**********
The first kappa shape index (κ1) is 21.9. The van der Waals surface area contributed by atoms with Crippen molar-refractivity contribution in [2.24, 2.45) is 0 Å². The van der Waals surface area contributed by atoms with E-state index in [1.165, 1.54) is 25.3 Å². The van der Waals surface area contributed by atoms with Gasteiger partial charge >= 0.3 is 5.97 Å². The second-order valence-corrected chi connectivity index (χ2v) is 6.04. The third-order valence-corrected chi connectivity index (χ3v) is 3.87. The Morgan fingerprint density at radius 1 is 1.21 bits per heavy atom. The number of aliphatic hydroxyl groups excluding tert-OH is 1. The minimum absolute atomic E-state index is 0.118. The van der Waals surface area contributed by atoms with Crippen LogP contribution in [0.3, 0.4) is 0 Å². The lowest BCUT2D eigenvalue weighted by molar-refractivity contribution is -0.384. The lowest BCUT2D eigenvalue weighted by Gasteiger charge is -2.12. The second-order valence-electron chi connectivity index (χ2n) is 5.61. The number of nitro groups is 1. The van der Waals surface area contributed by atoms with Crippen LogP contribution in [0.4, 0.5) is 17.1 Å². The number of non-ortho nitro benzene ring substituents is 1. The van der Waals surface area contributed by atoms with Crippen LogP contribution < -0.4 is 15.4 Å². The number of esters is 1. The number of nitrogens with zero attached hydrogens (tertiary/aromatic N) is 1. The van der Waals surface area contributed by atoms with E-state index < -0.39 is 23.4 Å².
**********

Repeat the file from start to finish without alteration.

The first kappa shape index (κ1) is 21.9. The van der Waals surface area contributed by atoms with Crippen molar-refractivity contribution in [2.24, 2.45) is 0 Å². The van der Waals surface area contributed by atoms with E-state index in [1.165, 1.54) is 25.3 Å². The van der Waals surface area contributed by atoms with Gasteiger partial charge >= 0.3 is 5.97 Å². The second-order valence-corrected chi connectivity index (χ2v) is 6.04. The third-order valence-corrected chi connectivity index (χ3v) is 3.87. The Morgan fingerprint density at radius 1 is 1.21 bits per heavy atom. The number of aliphatic hydroxyl groups excluding tert-OH is 1. The minimum absolute atomic E-state index is 0.118. The van der Waals surface area contributed by atoms with Crippen LogP contribution in [0.3, 0.4) is 0 Å². The lowest BCUT2D eigenvalue weighted by molar-refractivity contribution is -0.384. The lowest BCUT2D eigenvalue weighted by Gasteiger charge is -2.12. The second-order valence-electron chi connectivity index (χ2n) is 5.61. The number of nitro groups is 1. The van der Waals surface area contributed by atoms with Crippen LogP contribution in [0.4, 0.5) is 17.1 Å². The number of non-ortho nitro benzene ring substituents is 1. The van der Waals surface area contributed by atoms with Crippen LogP contribution < -0.4 is 15.4 Å². The number of esters is 1. The number of nitrogens with zero attached hydrogens (tertiary/aromatic N) is 1. The van der Waals surface area contributed by atoms with E-state index < -0.39 is 23.4 Å².